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Directing development

The city of Ashland is seeking feedback from residents to help determine how it will disburse community development block grant funds from the Department of Housing and Urban Development over the next five years — funds that, based on past years, could reach $875,000 or more.

A survey available on the city’s website (ashland.or.us) includes 57 questions, everything from “Public Services: Please rank the following needs in our community” to questions about affordable rental housing, rehabilitation assistance and ownership assistance for low-income families.

Those who want to fill out the survey can find it by going to the front page of the city’s website and clicking on “Engage Ashland” near the bottom of the page. The deadline to participate is 5 p.m. Feb. 28.

The responses will be used to help the city prioritize needs and produce a “consolidated plan,” which, according to Ashland housing program specialist Linda Reid, must then be posted online for public review.

“The important thing about this document is that it’s going to set out actual numerical values for what we want to do with the money,” Reid said. “So once we get all the feedback in, we are required to identify goals for each year. Like, ‘Our goal would be to develop five new units of affordable housing every year,’ would be an example of a goal. We probably won’t (reach) each goal every year, in fact there are some whole five-year periods where we are never going to meet a goal.”

That’s because some projects take longer than others to help Ashland reach its benchmarks.

“And it really depends on whatever they’re ready to do,” Reid said. “Affordable housing development is hard because it takes lots of money, and land and someone who can do it ... and those take a while to happen. So we don’t always see that come forward even though for many years — the past 15 years in fact — that has been our highest priority goal that’s identified through this process.”

The block grant funds can vary, Reid said. Ashland has received as much as $250,000 for one year, and once only $158,000. Last year, the city received $175,000.

Local service providers that have benefited from the community block grant include Options for Helping Residents of Ashland, Peace House, Ashland Emergency Food Bank and Ashland Supportive Housing and Community Outreach. Portions of the grant can also be awarded to nonlocal organizations that serve Ashland, such as the Housing Authority of Jackson County, ACCESS, NeighborWorks Umpqua, Rogue Retreat and La Clinica.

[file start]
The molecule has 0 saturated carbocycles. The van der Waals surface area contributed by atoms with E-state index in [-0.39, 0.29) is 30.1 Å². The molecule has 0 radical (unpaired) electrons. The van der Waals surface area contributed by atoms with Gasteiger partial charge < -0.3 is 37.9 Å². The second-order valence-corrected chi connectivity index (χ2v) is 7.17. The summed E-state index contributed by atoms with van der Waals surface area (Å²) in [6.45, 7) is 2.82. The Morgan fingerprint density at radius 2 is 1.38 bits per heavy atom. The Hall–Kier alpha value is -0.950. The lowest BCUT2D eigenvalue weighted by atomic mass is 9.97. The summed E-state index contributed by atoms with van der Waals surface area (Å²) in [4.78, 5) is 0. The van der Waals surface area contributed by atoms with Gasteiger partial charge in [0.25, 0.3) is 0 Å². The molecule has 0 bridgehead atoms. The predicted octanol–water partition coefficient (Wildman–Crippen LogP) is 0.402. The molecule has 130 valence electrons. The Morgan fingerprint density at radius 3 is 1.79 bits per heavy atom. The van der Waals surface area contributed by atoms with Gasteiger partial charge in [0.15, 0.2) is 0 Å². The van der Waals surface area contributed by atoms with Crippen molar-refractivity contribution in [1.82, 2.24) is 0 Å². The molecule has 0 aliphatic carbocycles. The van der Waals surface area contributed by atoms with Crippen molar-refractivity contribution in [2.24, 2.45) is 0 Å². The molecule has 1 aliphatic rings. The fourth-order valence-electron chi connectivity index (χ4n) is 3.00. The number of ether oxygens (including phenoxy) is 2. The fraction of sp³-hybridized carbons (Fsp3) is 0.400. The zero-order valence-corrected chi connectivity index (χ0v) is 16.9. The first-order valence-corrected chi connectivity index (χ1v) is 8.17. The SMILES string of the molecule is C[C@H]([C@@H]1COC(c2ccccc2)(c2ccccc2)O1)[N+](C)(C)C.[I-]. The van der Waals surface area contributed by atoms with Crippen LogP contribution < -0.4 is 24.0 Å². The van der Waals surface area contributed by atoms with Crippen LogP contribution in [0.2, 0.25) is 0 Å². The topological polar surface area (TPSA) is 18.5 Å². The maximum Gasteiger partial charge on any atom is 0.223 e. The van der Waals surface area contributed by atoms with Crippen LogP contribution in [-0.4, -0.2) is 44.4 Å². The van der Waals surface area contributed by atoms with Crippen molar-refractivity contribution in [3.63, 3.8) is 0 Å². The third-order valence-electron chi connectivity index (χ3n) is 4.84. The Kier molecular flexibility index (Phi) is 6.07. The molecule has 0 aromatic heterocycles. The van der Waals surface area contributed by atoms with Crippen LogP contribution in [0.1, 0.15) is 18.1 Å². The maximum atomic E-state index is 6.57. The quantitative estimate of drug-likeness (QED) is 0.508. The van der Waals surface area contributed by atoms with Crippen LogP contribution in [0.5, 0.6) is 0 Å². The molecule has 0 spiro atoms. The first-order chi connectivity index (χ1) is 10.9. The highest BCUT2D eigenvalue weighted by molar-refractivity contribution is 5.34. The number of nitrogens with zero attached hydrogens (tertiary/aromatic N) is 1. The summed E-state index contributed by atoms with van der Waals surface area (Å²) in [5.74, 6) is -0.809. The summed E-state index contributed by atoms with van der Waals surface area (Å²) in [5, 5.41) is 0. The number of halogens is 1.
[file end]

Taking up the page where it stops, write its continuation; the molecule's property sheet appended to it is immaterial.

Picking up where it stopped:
Rebuilding Together Rogue Valley, a Central Point-based nonprofit whose goal is to help the elderly “age in place,” was awarded block grant funds from the city of Ashland last year and used them, according to Deputy Director Howard Johnson, to complete 11 projects that cost $15,800.

“And we’ve already done four so far in 2020,” said Johnson, who founded the company, originally called Age-Friendly Innovators, with his wife, Sharon, in 2013. “And the process is pretty much, we go out and do an assessment of an individual and their home, identify what they need that will help them prevent falls — more often than not it’s grab bars in the bathroom but sometimes there are other needs, like step repairs, hand rails in various places and wheelchair ramps.”

The cap on any one project, explained Johnson, is $5,000, and sometimes it takes some creative thinking and partnerships with other local organizations. A walk-in shower, for instance, ended up barely coming in under that cap. On another project, the Ashland Lions Club volunteered some labor to help repair a roof that was leaking into an elderly woman’s bathroom.

“And then we can kind of maximize the total grant,” Johnson said.

Most of the questions in the survey ask responders to rate topics, such as “preservation of existing affordable rental units,” on a scale from 1 (very low need) to 5 (critical need). Preservation of existing affordable rental units had earned the strongest support from responders as of Thursday, with 56.8% rating it as a critical need.

Rental housing for low-income families was rated critical by 54.1% of responders, supportive services for homeless individuals sat at 50%. and supportive services for seniors was rated a high need by 47.2% of responders. Mental health care had also earned very strong support as of Thursday, with 50% of responders rating it as a high need, while 52.8% of responders ranked life skills training as a high need.

The survey also allows for additional comments. Regarding Ashland’s affordable rental housing needs, one responder wrote: “Any new construction MUST have 80%+ affordable (below market) rentals available. We have a housing shortage for poor, low-income and working poor folks. They deserve new, safe, quality housing they can afford. Income levels can’t be 3x rent the people who need to live here can’t afford it.”

The survey had 37 responses as of Friday.

Joe Zavala can be reached at 541-821-0829 or jzavala@rosebudmedia.com.

Photo by Denise BarattaA homeless shelter client by the name of Susan unpacks her belongings with her cat Blue, in March of 2019 at the Presbyterian church in Ashland. As of noon Friday, half of responders to a city of Ashland survey had rated “Supportive services for homeless individuals” as a critical need. The survey, which will help determine the city’s spending priorities for community block grant funds, can be accessed at www.ashland.or.us.